Following up on my post on Act Green by Changing Wasteful Habits, I figured I should share some simple changes that you can implement today without spending a dime. I realize that all these steps would come across as common sense and I’m sure you’ve read and heard about them numerous times. But it only takes one more nudge to make up your mind and start making these little lifestyle changes.
Reduce or Eliminate Paper Towel Use: Use your dish cloth instead. I have reduced my reliance on paper towels and only use it to clean mushrooms. No, really that’s all I use them for! Now, don’t go out and get dish cloths. I’m sure you can find old tops, skirts and pants that you can cut up in little rags. I’ve been challenged to eliminate the use of paper towels completely so I’m going to attempt at cleaning mushrooms using a bowl of water and my bare hands. Did you know that it takes 38-50 gallons of water to produce one pound of paper towel, or at least 1.34 gallons of water for 2 sheets of paper towel? A cup of water is definitely a better deal, no? Check out this blog post on Reducing and Eliminating Paper Towel Use by Colleen – a busy mother and high school teacher trying to do her part in reducing her carbon footprint.
Let that Thermostat Be: Layer up (or down) when you’re cold (or hot) instead of reaching for the thermostat. Enjoy the fresh air by keeping your balcony door open. In the night, keep your cozy duvet aside and just use the flat sheet and you won’t need to turn the air-conditioning on and get some fresh air if you don’t mind keeping the window open a tad. Disclaimer: the second option won’t work for light sleepers (such as myself) and for those who live in a noisy neighbourhood.
Say No to the Dryer: If I can be allowed to vent for a bit, I don’t think it’s any condo board’s business to tell me that I can’t put a clothesline out in my balcony. It’s for the well-being of my clothes and for my planet – my home, my clothes, my clothesline!
But in the meantime, dry your clothes on hangers and hang them up on your shower rod, bar stools, basically anything that you can find. I use door knobs if I have to. Although, I don’t think investing in a clothesline or a drying rack is a bad idea. But you can get away without it if you do one load at a time. I love coming to a home that smells of fresh laundry and I’m sure you will too. 🙂
Do you really need all those bulbs? Put just one bulb in lamps and light fixtures; just because they have space for two or more doesn’t mean you have to fill ’em up :P. (Confession: I have a two bulb light fixture in my bathroom. But I don’t think I will be replacing both when they go bust. :))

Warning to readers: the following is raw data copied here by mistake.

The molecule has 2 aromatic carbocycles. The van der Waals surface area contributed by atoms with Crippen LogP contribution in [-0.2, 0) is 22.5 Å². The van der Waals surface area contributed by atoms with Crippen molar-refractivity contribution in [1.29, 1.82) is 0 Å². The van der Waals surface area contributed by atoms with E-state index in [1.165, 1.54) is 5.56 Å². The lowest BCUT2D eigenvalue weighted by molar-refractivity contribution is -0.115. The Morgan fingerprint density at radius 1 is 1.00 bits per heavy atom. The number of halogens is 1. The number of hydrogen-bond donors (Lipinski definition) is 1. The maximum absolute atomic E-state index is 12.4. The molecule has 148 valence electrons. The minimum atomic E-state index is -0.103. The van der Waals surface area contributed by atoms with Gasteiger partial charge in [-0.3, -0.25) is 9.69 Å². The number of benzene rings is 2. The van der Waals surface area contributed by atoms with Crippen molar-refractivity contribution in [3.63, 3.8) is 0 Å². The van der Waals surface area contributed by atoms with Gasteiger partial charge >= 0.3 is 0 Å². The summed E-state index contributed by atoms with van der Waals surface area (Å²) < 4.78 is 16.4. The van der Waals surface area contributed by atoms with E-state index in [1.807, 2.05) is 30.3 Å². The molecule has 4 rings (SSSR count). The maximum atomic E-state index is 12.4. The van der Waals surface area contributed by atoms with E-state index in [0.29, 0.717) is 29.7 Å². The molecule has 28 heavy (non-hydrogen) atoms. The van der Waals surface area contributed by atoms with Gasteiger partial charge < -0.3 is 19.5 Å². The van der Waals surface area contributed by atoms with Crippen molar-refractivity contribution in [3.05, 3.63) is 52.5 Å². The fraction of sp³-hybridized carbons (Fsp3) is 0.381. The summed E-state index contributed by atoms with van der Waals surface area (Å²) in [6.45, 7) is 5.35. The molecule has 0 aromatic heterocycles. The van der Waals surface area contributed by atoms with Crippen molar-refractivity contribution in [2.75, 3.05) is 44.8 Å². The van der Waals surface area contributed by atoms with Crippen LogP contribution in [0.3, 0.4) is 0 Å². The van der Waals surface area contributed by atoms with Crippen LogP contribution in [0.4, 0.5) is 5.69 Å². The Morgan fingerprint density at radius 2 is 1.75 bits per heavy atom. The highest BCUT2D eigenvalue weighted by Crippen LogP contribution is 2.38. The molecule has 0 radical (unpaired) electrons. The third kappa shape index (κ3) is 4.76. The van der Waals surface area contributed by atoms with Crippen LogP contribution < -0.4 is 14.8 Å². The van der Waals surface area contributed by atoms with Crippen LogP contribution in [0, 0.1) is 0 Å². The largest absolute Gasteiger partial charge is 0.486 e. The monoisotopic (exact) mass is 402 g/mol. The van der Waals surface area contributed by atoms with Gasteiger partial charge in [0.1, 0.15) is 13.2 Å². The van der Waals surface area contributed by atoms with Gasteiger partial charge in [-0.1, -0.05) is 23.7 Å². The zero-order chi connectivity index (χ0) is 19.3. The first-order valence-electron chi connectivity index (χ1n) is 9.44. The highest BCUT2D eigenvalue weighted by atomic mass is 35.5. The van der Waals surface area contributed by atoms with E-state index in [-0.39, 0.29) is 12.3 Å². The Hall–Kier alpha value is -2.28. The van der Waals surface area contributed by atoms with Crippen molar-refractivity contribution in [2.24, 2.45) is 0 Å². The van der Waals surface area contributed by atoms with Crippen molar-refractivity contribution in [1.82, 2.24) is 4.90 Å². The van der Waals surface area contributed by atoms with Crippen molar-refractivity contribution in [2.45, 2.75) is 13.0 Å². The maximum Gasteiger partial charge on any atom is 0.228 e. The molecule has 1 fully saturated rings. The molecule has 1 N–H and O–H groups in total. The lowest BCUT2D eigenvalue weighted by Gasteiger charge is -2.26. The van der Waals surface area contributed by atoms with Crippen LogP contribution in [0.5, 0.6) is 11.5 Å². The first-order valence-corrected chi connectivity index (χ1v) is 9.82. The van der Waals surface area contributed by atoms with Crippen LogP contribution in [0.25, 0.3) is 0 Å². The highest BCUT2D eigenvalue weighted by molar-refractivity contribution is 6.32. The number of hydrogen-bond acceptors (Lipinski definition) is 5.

Use that Dishwasher sparingly: Hand wash your dishes every day instead of running that dishwasher. One, its therapeutic – warm water, lathery scrubby, no one to disturb you – pure peace and serenity! Although, you can use it as a bonding activity with your partner or kids by sharing stories for the day :). Two, you’ll train yourself to use fewer dishes because you’re the one who has to do them at the end of the evening. Three, you’ll conserve water and energy – two birds with one stone. I use my dishwasher just once every few weeks to make sure it continues to work.
P.S. according to various sources, using a dishwasher is more energy and water efficient than washing dishes by hand. But that is assuming you wash dishes the North American way (i.e. filling up the sink and keeping the faucet running the entire time). I use my mother’s way (common in Indian households) and find that it uses less than 2 gallons of water. This probably warrants a dedicated blog post but meanwhile, Permaculture author Paul Wheaton demonstrates how hand washing a standard sized load of dishes can only use around a gallon of water. Check it out by clicking here.
Do you have any other ideas for changing wasteful habits that you’d like to share? Email me or write it in a comment below and I can write another blogpost on ‘5 More Wasteful Habits’ 🙂
Remember, it’s the small steps that make a big difference :).
I lived for years without paper towels, and then somehow they crept back into my life. One way we greatly reduce paper towel use with two little one running around is by using quartered wash clothes for messy hands and faces. Before my oldest was eating solids I cut up many wash clothes into smaller squares and stitched up the frayed edges. After ever meal (and snack) she needed a good wipe down. Now, we use them for my 17 month old. Thanks for the post. Now I will redouble my effort to get paper towels out of the house all together. Oh, and how frustrating that you can’t hang your clothes to dry outside!
Cutting a wash cloth into smaller wash cloths is a great idea – you don’t really need a full size wash cloth to wipe down a little face! Oh! You have no idea how frustrating it is not to be able to dry clothes on my balcony – the rationale given is a superficial one stating that it does not “look good”! Umm … Go figure!